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House Price Crash Forum

latterdaysinner

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About latterdaysinner

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  1. Apart from him saying that central bankers are not the masters of the universe that they think they are, I can't say I like this guy. He goes on about how the biggest failure of the Fed is failing to meet the inflation target and says that there is no greater advocate of negative rates than him. Thing is, who actually cares whether inflation is 2% or 0%? Before fiat money came along, inflation averaged zero over thousands of years and that did not bother anyone. He also completely lets central bankers off the hook as far as creating bubbles in asset prices is concerned, which has an economic
  2. London buyer here. Having looked at past property bubble collapses (HK, Japan, Spain, Ireland, etc.) they all take about 4-5 years to unroll properly, so not before 2020. A 50% nominal fall in London would take us back to 2004 in nominal terms, so probably quite reasonable in real terms. We'll see.
  3. I used to feel like this too. I had an older and richer colleague who bought a big house in the Clapham nappy belt and rented out his old one in another part of Clapham. He bought the second one in April 2009 and was all smug about getting a 'great' deal. I told him that I'd try to do as he did and wait for the next crisis before buying, to which he replied even more smugly that they'll never be another crisis. I kept feeling like this until my daughter started coming up to primary school age. Then I realised that moving into a catchment area of a great primary school, which is as good as som
  4. FTSE companies have a lot of revenues and assets in dollars, so their bounce-back is to be expected in sterling terms. As regards to the property market, make no mistake, the FEAR phase has definitely kicked off in London. Brexit ticks all the boxes for a needle to ***** the bubble. Expectation of rental income is down Expectation of population growth is down Expectation of income growth is down Expectation of flood of foreign buyers is gone Foreigners feeling unwelcome General uncertainty and job insecurity All of this is on top of the stamp duty and mortgage interest tax changes for BTL, w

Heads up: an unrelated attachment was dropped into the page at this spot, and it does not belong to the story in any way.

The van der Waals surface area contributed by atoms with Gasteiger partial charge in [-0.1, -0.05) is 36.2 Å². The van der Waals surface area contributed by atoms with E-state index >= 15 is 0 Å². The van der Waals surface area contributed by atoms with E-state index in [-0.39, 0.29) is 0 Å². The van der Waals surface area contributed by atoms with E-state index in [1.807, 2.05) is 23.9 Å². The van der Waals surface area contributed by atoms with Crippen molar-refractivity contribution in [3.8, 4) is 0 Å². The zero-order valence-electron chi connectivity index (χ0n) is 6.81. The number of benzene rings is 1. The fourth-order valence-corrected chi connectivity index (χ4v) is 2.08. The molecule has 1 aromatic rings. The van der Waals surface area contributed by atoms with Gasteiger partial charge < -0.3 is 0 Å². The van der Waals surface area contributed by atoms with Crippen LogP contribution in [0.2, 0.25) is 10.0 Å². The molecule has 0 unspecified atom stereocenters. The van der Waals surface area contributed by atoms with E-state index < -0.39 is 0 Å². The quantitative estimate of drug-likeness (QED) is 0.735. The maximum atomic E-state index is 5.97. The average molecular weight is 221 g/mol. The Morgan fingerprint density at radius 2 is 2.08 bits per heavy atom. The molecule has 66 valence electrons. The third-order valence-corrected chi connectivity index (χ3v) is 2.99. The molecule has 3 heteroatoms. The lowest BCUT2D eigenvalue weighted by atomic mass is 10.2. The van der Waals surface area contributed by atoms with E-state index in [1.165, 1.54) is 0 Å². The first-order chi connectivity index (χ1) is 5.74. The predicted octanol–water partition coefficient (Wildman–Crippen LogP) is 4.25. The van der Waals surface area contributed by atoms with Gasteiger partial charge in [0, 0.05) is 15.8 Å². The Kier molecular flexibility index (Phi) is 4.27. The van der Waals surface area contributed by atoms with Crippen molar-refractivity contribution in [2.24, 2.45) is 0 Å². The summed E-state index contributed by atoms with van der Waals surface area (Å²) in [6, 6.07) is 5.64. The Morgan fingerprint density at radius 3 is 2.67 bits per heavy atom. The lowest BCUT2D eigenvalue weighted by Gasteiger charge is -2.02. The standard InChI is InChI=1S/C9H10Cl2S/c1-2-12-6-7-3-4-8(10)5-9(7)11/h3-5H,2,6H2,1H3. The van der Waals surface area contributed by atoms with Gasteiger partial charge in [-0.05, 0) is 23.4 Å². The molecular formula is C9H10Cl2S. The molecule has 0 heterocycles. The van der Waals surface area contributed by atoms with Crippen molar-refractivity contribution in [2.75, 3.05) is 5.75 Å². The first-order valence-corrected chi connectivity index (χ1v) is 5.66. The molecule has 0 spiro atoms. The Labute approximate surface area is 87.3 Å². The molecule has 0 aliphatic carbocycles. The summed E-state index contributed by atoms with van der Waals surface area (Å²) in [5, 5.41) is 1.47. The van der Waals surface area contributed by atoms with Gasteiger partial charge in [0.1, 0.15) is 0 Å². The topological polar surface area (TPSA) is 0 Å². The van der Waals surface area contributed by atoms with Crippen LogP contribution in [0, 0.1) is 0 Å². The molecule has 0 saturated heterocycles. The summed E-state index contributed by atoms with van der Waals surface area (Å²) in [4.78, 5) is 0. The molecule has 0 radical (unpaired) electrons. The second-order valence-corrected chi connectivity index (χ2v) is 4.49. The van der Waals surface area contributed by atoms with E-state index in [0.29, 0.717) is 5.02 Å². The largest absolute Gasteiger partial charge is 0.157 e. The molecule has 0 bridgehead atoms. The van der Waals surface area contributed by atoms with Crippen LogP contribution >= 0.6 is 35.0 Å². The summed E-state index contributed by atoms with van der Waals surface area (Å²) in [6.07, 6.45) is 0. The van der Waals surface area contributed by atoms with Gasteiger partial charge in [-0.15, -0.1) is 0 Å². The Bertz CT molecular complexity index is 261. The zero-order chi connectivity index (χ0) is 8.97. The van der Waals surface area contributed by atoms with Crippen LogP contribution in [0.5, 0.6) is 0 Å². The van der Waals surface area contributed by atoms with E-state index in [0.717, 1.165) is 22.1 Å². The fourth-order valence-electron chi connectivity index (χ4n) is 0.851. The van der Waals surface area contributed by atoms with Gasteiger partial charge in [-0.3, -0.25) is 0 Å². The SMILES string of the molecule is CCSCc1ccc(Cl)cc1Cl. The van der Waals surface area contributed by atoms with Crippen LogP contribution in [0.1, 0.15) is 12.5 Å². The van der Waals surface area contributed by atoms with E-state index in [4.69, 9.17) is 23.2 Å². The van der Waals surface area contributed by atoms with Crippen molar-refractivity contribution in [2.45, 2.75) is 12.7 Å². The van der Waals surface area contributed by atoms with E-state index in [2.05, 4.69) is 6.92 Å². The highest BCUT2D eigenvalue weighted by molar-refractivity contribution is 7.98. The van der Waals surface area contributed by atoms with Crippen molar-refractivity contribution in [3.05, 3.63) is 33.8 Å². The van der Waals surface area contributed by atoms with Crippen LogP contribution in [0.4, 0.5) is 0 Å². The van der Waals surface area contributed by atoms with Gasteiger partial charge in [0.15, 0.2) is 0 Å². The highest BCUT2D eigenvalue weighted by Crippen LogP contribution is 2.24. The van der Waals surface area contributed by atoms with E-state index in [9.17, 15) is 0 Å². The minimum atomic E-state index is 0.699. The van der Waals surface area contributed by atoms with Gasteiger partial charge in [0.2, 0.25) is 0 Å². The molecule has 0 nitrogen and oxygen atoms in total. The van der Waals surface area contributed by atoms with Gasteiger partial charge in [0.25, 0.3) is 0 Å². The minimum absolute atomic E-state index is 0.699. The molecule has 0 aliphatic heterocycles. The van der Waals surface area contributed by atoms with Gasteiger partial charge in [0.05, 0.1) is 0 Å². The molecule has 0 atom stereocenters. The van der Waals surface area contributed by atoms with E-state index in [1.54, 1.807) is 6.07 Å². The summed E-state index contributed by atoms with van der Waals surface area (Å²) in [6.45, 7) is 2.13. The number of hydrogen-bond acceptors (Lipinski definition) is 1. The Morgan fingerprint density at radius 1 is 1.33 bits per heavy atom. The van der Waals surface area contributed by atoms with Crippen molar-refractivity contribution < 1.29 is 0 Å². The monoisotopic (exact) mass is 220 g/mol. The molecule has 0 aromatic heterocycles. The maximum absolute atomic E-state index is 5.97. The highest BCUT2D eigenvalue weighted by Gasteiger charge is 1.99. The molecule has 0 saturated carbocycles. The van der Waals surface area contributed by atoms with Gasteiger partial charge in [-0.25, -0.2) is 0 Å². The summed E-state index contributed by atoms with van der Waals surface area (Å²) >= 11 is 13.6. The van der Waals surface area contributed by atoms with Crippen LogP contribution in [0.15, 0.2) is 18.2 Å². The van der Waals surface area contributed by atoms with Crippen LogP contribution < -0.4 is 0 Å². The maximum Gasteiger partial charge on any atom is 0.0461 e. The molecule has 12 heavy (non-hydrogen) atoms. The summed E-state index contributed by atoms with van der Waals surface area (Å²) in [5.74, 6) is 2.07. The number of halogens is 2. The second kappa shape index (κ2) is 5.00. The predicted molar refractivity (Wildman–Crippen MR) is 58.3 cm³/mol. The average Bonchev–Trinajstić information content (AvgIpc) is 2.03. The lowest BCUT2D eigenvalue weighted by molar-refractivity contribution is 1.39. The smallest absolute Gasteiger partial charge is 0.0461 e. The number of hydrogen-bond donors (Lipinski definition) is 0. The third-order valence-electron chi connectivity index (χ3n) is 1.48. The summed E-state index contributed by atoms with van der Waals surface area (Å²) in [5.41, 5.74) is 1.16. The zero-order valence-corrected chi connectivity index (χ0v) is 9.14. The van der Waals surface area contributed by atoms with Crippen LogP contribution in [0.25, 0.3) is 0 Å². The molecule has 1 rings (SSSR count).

5. Foreign investors are not seeking value in London, London has not been good value for at least 5 years in any currency, they are seeking a momentum play, and momentum will now be firmly down.
  6. If they sell at a loss in GBP, they'll sell at an even bigger loss in USD after Friday's result, so it might be going down even quicker, but those foreign investors will be nursing losses.
  7. Ignoring a democratic vote is the stuff that civil wars are made of. It is an essential ingredient of a successful democracy that everyone agrees to respect the process and any outcome of it, regardless of how much they hate it.
  8. It's not economic, even if you have lots of solar panels on the roof and the electricity from them would otherwise be going to waste in the middle of the day. The battery is too expensive. If you're barred from installing one as a tenant, that's your saving grace. The best thing you can do with energy is make sure that you get on a price comparison website every time your current fixed deal expires and switch to the cheapest deal going. It takes minutes and will save the average person £200-300 per year compared to letting the energy company decide what tariff you should be on. Tenants can def
  9. I would hope that the average poster on this site has more than a 10% deposit stashed away after accounting for price falls to a reasonable level. I'm more worried about how long it will take and dying of boredom in the meanwhile. All decent crashes that I know of (HK, Tokyo, London in the early 90s, etc.) have taken about 4-5 years to play out).
  10. Who's Perfect is a German furniture company. The deal is actually a 0% loan with a 1% rebate on the purchase price. This is no different from the interest-free loans that DFS was offering even before the low interest rate era, and a 1% discount looks derisory, I'm sure DFS could do you a much better deal than this :-D You can stop hyperventilating now :-)
  11. https://en.wikipedia.org/wiki/Minsky_moment When the effect of changes to BTL mortgage interest tax kicks in, combined with rising mortgage rates, and rent is no longer sufficient to make mortgage payments, that's when the fun will start. Can't expect these people to think ahead. It will have to hit them in the face
  12. In the FT comments section on this story, there is a hilarious BTL pantomime foaming at the mouth. Here is a selection of his best comments. His sphincter must be hurting really badly today. Enjoy! ------------------------------------ 1. See my reply to BlaBla, most zone 1 landlords rent out to help out the housing shortage. They'll rather leave them empty than rent them to ungrateful so and so's. 2. You ungrateful so and so. Private landlords have contributed to the wellbeings of many millions of tenants for centuries. I'm converting all my BTL in London Zone 1 to AirBnB, hence getting R
  13. Sweden is the biggest basket case in the EU as far as housing is concerned. When it hits the fan, they'll have the biggest crash. Ironically, their banks already got burnt in the Baltics lending to people on stupid valuations up to 2008, but clearly learnt nothing. Norway isn't much better.
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